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Subtle discrepancies of SF2/ASF ESE sequence motif among human tissues: A computational approach

Paper ID Volume ID Publish Year Pages File Format Full-Text
15220 1392 2010 7 PDF Available
Title
Subtle discrepancies of SF2/ASF ESE sequence motif among human tissues: A computational approach
Abstract

The intron removal during the pre-mRNA splicing in higher eukaryotes requires the accurate identification of the two splice sites at the ends of the exons, or exon definition. However, the consensus sequences at the splice sites provide insufficient information to distinguish true splice sites from the large number of the false ones that populate the primary transcripts. Additional information is provided by cis-acting regulatory sequences that serve to enhance or repress splicing, and that may be exonic or intronic in nature: the splicing enhancers and the splicing silencers, respectively. In this study, we tested by computational and statistical approaches if the exonic splicing enhancer motif binding to the SF2/ASF SR protein is conserved among several groups of human genes. The results showed that the SF2/ASF ESE consensus was conserved between genes within the same chromosome, within different chromosomes and between different levels of muscular cells differentiation. However, this motif displays subtle variations within the consensus sequence between genes expressed in different tissues. These results can emphasize the presence of different translational isoforms of the SFRS1 gene encoding for the SF2/ASF, or different post-translational protein maturations in different tissues. This tissular discrepancy can also account for the alternative splicing of several genes between tissues.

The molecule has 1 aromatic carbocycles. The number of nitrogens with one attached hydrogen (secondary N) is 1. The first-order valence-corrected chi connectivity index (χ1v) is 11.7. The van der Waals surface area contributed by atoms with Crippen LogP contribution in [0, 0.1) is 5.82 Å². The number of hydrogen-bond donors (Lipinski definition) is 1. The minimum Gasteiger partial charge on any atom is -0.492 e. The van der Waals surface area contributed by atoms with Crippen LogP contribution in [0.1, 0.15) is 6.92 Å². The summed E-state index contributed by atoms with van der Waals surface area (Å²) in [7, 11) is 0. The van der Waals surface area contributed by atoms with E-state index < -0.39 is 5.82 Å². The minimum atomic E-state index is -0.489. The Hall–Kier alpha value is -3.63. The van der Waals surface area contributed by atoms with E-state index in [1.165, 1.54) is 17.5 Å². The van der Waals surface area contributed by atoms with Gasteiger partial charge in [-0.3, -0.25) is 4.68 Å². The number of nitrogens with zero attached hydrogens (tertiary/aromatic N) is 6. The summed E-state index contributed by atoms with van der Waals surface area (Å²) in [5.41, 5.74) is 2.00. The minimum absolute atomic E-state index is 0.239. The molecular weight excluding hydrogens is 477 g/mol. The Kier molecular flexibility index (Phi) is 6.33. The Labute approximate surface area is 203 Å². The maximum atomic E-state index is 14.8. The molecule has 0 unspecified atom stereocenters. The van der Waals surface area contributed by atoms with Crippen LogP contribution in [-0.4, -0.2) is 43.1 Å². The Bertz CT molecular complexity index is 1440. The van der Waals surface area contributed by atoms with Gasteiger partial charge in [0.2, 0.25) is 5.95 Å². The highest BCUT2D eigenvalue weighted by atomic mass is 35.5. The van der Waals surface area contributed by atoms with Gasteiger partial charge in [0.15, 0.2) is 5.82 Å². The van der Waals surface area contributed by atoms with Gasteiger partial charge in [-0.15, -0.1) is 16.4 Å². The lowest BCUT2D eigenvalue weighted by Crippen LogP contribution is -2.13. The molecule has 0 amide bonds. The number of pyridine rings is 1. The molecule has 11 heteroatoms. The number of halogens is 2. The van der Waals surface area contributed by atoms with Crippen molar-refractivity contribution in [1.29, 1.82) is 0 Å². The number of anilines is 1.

Keywords
Splicing; SR proteins; SF2/ASF; ESE motif; ESEfinder
First Page Preview
Subtle discrepancies of SF2/ASF ESE sequence motif among human tissues: A computational approach
Publisher
Database: Elsevier - ScienceDirect
Journal: Computational Biology and Chemistry - Volume 34, Issue 3, June 2010, Pages 203–209
Authors
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Subjects
Physical Sciences and Engineering Chemical Engineering Bioengineering